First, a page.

A stand-off has emerged between two Norfolk councils over the cost of parking enforcement.

Liberal Democrat-run North Norfolk District Council (NNDC) is refusing to pay the Conservative-dominated Norfolk County Council (NCC) a sum of £5,500, to cover the cost of enforcement between 2021 and 2022. 

NNDC is withholding the sum because it is unhappy with the current arrangements around parking enforcement, saying that it amounts to “taxation without representation”. 

The issue initially came up at a December meeting of the Norfolk Parking Partnership’s joint committee - a body comprising representatives from each of Norfolk’s district councils, chaired by NCC. 

The committee was discussing how to balance the books with the cost of parking officers.

Currently, each of the district authorities pays an annual contribution towards the cost, but NNDC is refusing to pay its sum, leading some on the committee to suggest that on-street charges be introduced in North Norfolk to make up the cost.

But NNDC’s leader, Tim Adams, said his council was withholding the sum because it does not have voting rights on the committee.

The only authorities to have voting rights are those that provide officers to carry out the actual enforcement.  

Norwich, Great Yarmouth and South Norfolk each carry out their own enforcement, as does West Norfolk. 

But West Norfolk Borough Council also provides enforcement in Breckland, Broadland and North Norfolk.

NNDC's leader, Tim Adams, said: “I would be happy to authorise it, if they enabled us to have a vote on the parking partnership…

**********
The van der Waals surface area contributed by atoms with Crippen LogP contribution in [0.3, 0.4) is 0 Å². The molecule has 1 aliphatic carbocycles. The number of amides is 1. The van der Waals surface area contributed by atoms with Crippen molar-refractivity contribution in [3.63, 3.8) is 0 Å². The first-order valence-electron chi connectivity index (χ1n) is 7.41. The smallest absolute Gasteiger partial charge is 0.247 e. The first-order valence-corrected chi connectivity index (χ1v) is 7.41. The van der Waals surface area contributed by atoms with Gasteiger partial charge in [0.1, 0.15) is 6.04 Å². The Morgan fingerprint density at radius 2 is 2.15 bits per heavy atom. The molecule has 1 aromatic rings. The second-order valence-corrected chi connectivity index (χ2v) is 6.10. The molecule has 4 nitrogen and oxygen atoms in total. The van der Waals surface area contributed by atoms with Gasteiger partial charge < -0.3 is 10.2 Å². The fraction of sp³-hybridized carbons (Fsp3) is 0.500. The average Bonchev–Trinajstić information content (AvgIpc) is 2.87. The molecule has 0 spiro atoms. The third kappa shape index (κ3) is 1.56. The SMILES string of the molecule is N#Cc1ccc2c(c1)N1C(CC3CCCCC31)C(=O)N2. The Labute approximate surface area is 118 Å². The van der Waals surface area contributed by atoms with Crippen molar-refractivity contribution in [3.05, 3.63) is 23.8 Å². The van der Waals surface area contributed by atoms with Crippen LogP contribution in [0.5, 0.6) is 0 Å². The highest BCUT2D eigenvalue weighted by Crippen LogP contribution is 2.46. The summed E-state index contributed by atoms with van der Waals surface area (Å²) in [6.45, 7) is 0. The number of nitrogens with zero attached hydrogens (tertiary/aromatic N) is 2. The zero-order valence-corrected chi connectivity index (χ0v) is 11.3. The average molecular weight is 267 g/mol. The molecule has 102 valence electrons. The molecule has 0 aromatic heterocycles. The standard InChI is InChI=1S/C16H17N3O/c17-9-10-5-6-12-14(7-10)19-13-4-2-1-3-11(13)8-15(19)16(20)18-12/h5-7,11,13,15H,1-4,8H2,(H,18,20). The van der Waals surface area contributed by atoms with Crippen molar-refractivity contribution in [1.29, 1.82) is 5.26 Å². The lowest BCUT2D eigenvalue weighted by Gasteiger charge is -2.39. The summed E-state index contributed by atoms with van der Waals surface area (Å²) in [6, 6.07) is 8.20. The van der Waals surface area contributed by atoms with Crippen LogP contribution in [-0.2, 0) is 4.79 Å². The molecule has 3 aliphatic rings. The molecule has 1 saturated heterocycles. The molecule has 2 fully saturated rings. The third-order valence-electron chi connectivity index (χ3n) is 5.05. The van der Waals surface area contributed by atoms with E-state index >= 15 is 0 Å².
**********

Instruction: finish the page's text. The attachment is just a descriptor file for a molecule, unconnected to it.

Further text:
Eastern Daily Press: Tim Adams, Liberal Democrat leader of North Norfolk District CouncilTim Adams, Liberal Democrat leader of North Norfolk District Council (Image: Paul Heinrich)

“We want a bit of steer, operationally. If we’re going to pay £5,500… the principle is that we need to have a bit of say on what’s going on with parking.”

But Mr Adams said he would also not be happy to see NCC forcibly introducing on-street parking charges, saying that in the Cromer area he represents, the current model allowed for a high turnover of customers in local businesses.

A county council spokesman responded: “As originally agreed between the partners, only those local authorities which carry out civil parking enforcement have voting rights on the Norfolk Parking Partnership and there is currently no appetite to change that agreement.”

Though Norwich does not yet have voting rights on the committee, following a 2020 change in highways responsibilities, the county council said the intention was for the city authority to “become a full voting member, and the joint committee and officers are working towards that happening.”